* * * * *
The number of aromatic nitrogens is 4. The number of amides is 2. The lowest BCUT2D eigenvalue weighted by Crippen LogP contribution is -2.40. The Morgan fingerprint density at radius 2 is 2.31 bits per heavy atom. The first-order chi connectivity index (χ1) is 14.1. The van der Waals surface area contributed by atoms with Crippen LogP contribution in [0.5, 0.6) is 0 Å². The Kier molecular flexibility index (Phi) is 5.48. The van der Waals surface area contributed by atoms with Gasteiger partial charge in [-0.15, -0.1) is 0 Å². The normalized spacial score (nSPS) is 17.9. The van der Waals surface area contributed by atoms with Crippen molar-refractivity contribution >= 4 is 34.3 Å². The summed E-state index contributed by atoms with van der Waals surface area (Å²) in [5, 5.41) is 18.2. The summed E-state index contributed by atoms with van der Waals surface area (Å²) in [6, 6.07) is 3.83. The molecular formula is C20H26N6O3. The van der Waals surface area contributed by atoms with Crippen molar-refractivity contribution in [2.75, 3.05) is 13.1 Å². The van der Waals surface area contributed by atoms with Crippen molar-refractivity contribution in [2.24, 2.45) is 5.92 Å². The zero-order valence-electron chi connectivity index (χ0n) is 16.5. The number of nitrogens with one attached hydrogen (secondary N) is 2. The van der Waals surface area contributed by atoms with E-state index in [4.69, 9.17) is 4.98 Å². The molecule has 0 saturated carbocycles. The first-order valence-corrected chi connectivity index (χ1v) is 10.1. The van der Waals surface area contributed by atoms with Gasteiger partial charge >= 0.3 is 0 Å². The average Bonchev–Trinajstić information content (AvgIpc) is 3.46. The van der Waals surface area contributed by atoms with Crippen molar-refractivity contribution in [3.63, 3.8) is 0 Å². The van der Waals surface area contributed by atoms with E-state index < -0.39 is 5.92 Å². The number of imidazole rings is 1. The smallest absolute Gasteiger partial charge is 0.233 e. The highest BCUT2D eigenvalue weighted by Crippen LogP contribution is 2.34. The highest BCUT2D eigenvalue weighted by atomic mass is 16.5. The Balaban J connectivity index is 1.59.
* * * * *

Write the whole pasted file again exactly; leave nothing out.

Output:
The number of aromatic nitrogens is 4. The number of amides is 2. The lowest BCUT2D eigenvalue weighted by Crippen LogP contribution is -2.40. The Morgan fingerprint density at radius 2 is 2.31 bits per heavy atom. The first-order chi connectivity index (χ1) is 14.1. The van der Waals surface area contributed by atoms with Crippen LogP contribution in [0.5, 0.6) is 0 Å². The Kier molecular flexibility index (Phi) is 5.48. The van der Waals surface area contributed by atoms with Gasteiger partial charge in [-0.15, -0.1) is 0 Å². The normalized spacial score (nSPS) is 17.9. The van der Waals surface area contributed by atoms with Crippen molar-refractivity contribution >= 4 is 34.3 Å². The summed E-state index contributed by atoms with van der Waals surface area (Å²) in [5, 5.41) is 18.2. The summed E-state index contributed by atoms with van der Waals surface area (Å²) in [6, 6.07) is 3.83. The molecular formula is C20H26N6O3. The van der Waals surface area contributed by atoms with Crippen molar-refractivity contribution in [2.75, 3.05) is 13.1 Å². The van der Waals surface area contributed by atoms with Crippen molar-refractivity contribution in [2.24, 2.45) is 5.92 Å². The zero-order valence-electron chi connectivity index (χ0n) is 16.5. The number of nitrogens with one attached hydrogen (secondary N) is 2. The van der Waals surface area contributed by atoms with E-state index in [4.69, 9.17) is 4.98 Å². The molecule has 0 saturated carbocycles. The first-order valence-corrected chi connectivity index (χ1v) is 10.1. The van der Waals surface area contributed by atoms with Gasteiger partial charge >= 0.3 is 0 Å². The average Bonchev–Trinajstić information content (AvgIpc) is 3.46. The van der Waals surface area contributed by atoms with Crippen molar-refractivity contribution in [3.63, 3.8) is 0 Å². The van der Waals surface area contributed by atoms with E-state index < -0.39 is 5.92 Å². The number of imidazole rings is 1. The smallest absolute Gasteiger partial charge is 0.233 e. The highest BCUT2D eigenvalue weighted by Crippen LogP contribution is 2.34. The highest BCUT2D eigenvalue weighted by atomic mass is 16.5. The Balaban J connectivity index is 1.59.